We remain optimistic that we will explore our travel wish lists in the foreseeable future after the COVID restrictions pass. Planning a trip never fails to put us in a positive mood, so we would like to share how we spent the Regensburg stop of our Danube River Cruise a couple of years back.
Our cruise offered several onshore excursions – some as part of the package, others optional that can be booked separately. We considered the three major ones below:
When planning our Regensburg stop, we realized that one of our close friends lives in an area two hours away by car. It was a perfect opportunity to meet and catch up, not having seen each other for ages. We joined the Regensburg Walking Tour in the morning and freed up our afternoon to meet her and her family.
Our ship docked close to the city center, saving us a lot of time getting to the places of interest. The weather forecast included some showers, so we grabbed umbrellas provided by the thoughtful cruise staff before heading out. We met our local tour guide at the dock when we disembarked from the ship.
We started the walk along the cobblestone streets of this well-preserved city recognized as a UNESCO World Heritage Site. Our first stop was the 12th-century Old Stone Bridge, the 16-arch medieval engineering masterpiece used by the Crusaders centuries ago. To this day, the bridge still carries traffic connecting the other side of the river with the Old Town and provides a perfect vantage point of the skyline on both sides.
We continued our stroll, admiring remnants of the Roman city walls erected by Marcus Aurelius upon its founding. We walked past the Old Town Hall, charming atriums of some buildings as well as one with an impressive David and Goliath mural on its façade.
We last stopped at the Gothic St. Peter’s Cathedral, a structural beauty with stained glass windows. We can still see at the top of the cathedral the Donkey Tower, a remnant of the former Cathedral that was left to support the current one.
Just as we had completed the tour, we saw our friend’s car drove by the front of the Cathedral – perfect timing! We headed to a restaurant that served one of the best sausages, potato salad, and freshly baked rolls, which we washed down with the perfect glass of light beer. After a hearty lunch and catching up, we drove up to Weltenburg Abbey and the Danube Narrows – one of the cruise company’s optional tours. Our friend knows where the best views are, far from the usual tourist crowd, which worked perfectly to our preference.
Weltenburg Abbey, one of Germany’s oldest monasteries, features a gilded altar, elegant marble interior, and masterful paintings of biblical scenes. The abbey also operates a beer brewery since its founding in the year 1050. Its brew named Anno 1050″ commemorates foundation year.
After touring the abbey, we hiked up a hill close by. The hike gave us a good workout, and the hilltop rewarded us a panoramic view of the area, looking out to quaint German villages on the horizon.
After basking in the countryside’s beauty, we headed to KunstHaus Abensberg, an art museum designed by architect and Hundertwasser student Peter Pelikan. The gracefully leaning and colorful tower serves as one of the main attractions in the central town of Abensberg. A few steps away, an artful Biergarten entrance lets you view the Kuchlbauer Tower, the trademark of KuchlBauer’s World of Beer. Its whimsical circular architecture with protruding windows and golden onion-shaped dome made us feel pleasantly intoxicated despite being sober. Beer and art seem to be a perfect combination.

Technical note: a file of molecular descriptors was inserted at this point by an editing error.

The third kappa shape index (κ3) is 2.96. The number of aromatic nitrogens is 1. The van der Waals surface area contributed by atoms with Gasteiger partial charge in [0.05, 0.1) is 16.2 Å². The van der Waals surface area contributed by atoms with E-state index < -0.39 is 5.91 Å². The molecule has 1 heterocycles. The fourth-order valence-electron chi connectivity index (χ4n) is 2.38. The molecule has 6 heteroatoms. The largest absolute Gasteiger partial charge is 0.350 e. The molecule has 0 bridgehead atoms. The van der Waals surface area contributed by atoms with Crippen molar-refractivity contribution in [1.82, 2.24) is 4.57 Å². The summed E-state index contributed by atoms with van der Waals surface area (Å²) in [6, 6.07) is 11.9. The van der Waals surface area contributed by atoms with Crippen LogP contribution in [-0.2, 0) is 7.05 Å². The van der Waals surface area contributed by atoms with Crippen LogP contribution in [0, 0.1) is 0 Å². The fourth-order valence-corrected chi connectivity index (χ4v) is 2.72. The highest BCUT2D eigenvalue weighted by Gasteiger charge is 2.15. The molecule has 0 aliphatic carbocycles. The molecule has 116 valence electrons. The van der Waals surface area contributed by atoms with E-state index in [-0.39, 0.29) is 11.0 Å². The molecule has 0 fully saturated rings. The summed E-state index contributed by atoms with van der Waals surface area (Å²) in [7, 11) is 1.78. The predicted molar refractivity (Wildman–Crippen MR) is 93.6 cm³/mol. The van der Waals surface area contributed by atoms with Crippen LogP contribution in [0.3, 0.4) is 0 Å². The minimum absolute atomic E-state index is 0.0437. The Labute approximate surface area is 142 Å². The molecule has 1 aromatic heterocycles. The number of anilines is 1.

A short video from Regensburg Tourism below gives you a peek into what this Unesco World Heritage Site offers.
Regensburg acts as the capital of Oberpfalz, one of the seven districts of Bavaria in southeast Germany. Founded by the Romans way back in 179 AD, it is often referred to as Italy’s most northerly city. The Romans called it earlier Casta Regina, which translates to “Fortress by the River Regen.”
The city prides itself on its well-preserved medieval core, having been relatively spared from bombings during World War II. Current day visitors will be awed by its historical landmarks and stunning architecture, such as the 12th century Stone Bridge used by Crusaders on their way to the Holy Land and the 13th century Regensburg Cathedral with its fine Gothic architecture. It is also interesting to note that Pope Benedict XVI calls the city his hometown.
Regensburg can be easily reached by train from the two nearest airports – the smaller Airport Nuernberg (Nürnberg – NUE) or the international Munich Airport (München – Muc).
From Munich, there is a direct train connecting Munich Airport and Regensburg Hauptbahnhof. There are also bus and train combination options and commercial shuttle service. If you arrive via the Nürnberg airport, you can take a train from Nürnberg Hauptbahnhof to Regensburg Hauptbahnhof.
If you love driving through the countryside, you have the option of taking your own car or renting out one for the trip. Check out a useful resource below if you opt for the latter.
You can also venture out to nearby cities in the region if you have more time. Some interesting nearby places you may want to consider are:
History, nature, art, authentic German food, and great company – we had these all in one day, registering 14k steps in our Fitbits. We drove back to Regensburg in time for our boarding time and couldn’t be happier with how our day went.
Whether it is part of a river cruise stop, a road trip, or a getaway vacation to this part of Europe, your options on how to spend and optimize your stay are unlimited. Start planning your trip to Regensburg, Bavaria, or other parts of Germany. Check out available resources through the search facility below.
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